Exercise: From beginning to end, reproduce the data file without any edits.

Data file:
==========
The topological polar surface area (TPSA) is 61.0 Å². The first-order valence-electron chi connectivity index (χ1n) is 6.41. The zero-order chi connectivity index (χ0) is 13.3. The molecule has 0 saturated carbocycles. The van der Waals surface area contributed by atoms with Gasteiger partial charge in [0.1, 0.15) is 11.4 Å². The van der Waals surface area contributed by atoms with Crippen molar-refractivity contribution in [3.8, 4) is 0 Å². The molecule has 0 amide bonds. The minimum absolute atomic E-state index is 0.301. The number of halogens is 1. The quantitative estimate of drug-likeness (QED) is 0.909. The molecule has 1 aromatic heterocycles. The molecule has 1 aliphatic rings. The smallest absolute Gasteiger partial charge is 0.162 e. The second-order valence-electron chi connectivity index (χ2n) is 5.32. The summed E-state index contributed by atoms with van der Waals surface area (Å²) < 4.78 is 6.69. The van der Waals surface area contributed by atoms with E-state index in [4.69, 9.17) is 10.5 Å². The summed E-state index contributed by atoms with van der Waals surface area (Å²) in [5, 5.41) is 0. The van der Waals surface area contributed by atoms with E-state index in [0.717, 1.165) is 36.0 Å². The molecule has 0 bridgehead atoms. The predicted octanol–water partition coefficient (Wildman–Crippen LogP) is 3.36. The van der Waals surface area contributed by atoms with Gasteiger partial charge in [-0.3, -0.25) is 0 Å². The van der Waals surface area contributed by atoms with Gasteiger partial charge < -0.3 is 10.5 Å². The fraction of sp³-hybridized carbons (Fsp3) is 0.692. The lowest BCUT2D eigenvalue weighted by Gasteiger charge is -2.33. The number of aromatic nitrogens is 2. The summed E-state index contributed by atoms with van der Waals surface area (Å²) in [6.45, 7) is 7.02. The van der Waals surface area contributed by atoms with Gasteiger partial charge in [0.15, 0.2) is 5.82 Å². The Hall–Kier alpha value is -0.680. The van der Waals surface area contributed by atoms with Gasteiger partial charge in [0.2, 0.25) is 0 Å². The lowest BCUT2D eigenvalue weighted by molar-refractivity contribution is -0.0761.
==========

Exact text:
The topological polar surface area (TPSA) is 61.0 Å². The first-order valence-electron chi connectivity index (χ1n) is 6.41. The zero-order chi connectivity index (χ0) is 13.3. The molecule has 0 saturated carbocycles. The van der Waals surface area contributed by atoms with Gasteiger partial charge in [0.1, 0.15) is 11.4 Å². The van der Waals surface area contributed by atoms with Crippen molar-refractivity contribution in [3.8, 4) is 0 Å². The molecule has 0 amide bonds. The minimum absolute atomic E-state index is 0.301. The number of halogens is 1. The quantitative estimate of drug-likeness (QED) is 0.909. The molecule has 1 aromatic heterocycles. The molecule has 1 aliphatic rings. The smallest absolute Gasteiger partial charge is 0.162 e. The second-order valence-electron chi connectivity index (χ2n) is 5.32. The summed E-state index contributed by atoms with van der Waals surface area (Å²) < 4.78 is 6.69. The van der Waals surface area contributed by atoms with E-state index in [4.69, 9.17) is 10.5 Å². The summed E-state index contributed by atoms with van der Waals surface area (Å²) in [5, 5.41) is 0. The van der Waals surface area contributed by atoms with E-state index in [0.717, 1.165) is 36.0 Å². The molecule has 0 bridgehead atoms. The predicted octanol–water partition coefficient (Wildman–Crippen LogP) is 3.36. The van der Waals surface area contributed by atoms with Gasteiger partial charge in [-0.3, -0.25) is 0 Å². The van der Waals surface area contributed by atoms with Gasteiger partial charge < -0.3 is 10.5 Å². The fraction of sp³-hybridized carbons (Fsp3) is 0.692. The lowest BCUT2D eigenvalue weighted by Gasteiger charge is -2.33. The number of aromatic nitrogens is 2. The summed E-state index contributed by atoms with van der Waals surface area (Å²) in [6.45, 7) is 7.02. The van der Waals surface area contributed by atoms with Gasteiger partial charge in [0.15, 0.2) is 5.82 Å². The Hall–Kier alpha value is -0.680. The van der Waals surface area contributed by atoms with Gasteiger partial charge in [0.2, 0.25) is 0 Å². The lowest BCUT2D eigenvalue weighted by molar-refractivity contribution is -0.0761.